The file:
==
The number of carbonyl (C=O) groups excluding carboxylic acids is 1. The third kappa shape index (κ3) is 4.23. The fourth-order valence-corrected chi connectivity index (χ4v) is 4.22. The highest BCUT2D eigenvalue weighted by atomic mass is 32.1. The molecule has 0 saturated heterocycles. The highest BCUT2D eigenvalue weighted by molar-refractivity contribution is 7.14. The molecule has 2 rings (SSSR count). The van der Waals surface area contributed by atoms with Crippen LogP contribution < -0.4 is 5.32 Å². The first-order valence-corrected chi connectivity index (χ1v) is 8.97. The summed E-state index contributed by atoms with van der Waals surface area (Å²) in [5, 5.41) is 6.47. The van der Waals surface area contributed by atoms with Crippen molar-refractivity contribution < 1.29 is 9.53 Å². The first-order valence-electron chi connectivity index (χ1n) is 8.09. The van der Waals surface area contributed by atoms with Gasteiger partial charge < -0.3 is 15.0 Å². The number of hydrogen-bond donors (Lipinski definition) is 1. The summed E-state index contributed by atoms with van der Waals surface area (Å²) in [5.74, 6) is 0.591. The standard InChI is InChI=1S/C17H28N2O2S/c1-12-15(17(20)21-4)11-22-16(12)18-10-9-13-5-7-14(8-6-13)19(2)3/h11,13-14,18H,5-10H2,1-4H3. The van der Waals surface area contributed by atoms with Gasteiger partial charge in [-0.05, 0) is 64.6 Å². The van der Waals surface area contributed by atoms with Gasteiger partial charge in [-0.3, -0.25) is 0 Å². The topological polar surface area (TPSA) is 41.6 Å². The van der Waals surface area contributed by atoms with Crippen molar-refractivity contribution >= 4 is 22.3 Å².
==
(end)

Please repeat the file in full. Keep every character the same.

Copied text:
The number of carbonyl (C=O) groups excluding carboxylic acids is 1. The third kappa shape index (κ3) is 4.23. The fourth-order valence-corrected chi connectivity index (χ4v) is 4.22. The highest BCUT2D eigenvalue weighted by atomic mass is 32.1. The molecule has 0 saturated heterocycles. The highest BCUT2D eigenvalue weighted by molar-refractivity contribution is 7.14. The molecule has 2 rings (SSSR count). The van der Waals surface area contributed by atoms with Crippen LogP contribution < -0.4 is 5.32 Å². The first-order valence-corrected chi connectivity index (χ1v) is 8.97. The summed E-state index contributed by atoms with van der Waals surface area (Å²) in [5, 5.41) is 6.47. The van der Waals surface area contributed by atoms with Crippen molar-refractivity contribution < 1.29 is 9.53 Å². The first-order valence-electron chi connectivity index (χ1n) is 8.09. The van der Waals surface area contributed by atoms with Gasteiger partial charge < -0.3 is 15.0 Å². The number of hydrogen-bond donors (Lipinski definition) is 1. The summed E-state index contributed by atoms with van der Waals surface area (Å²) in [5.74, 6) is 0.591. The standard InChI is InChI=1S/C17H28N2O2S/c1-12-15(17(20)21-4)11-22-16(12)18-10-9-13-5-7-14(8-6-13)19(2)3/h11,13-14,18H,5-10H2,1-4H3. The van der Waals surface area contributed by atoms with Gasteiger partial charge in [-0.05, 0) is 64.6 Å². The van der Waals surface area contributed by atoms with Gasteiger partial charge in [-0.3, -0.25) is 0 Å². The topological polar surface area (TPSA) is 41.6 Å². The van der Waals surface area contributed by atoms with Crippen molar-refractivity contribution >= 4 is 22.3 Å².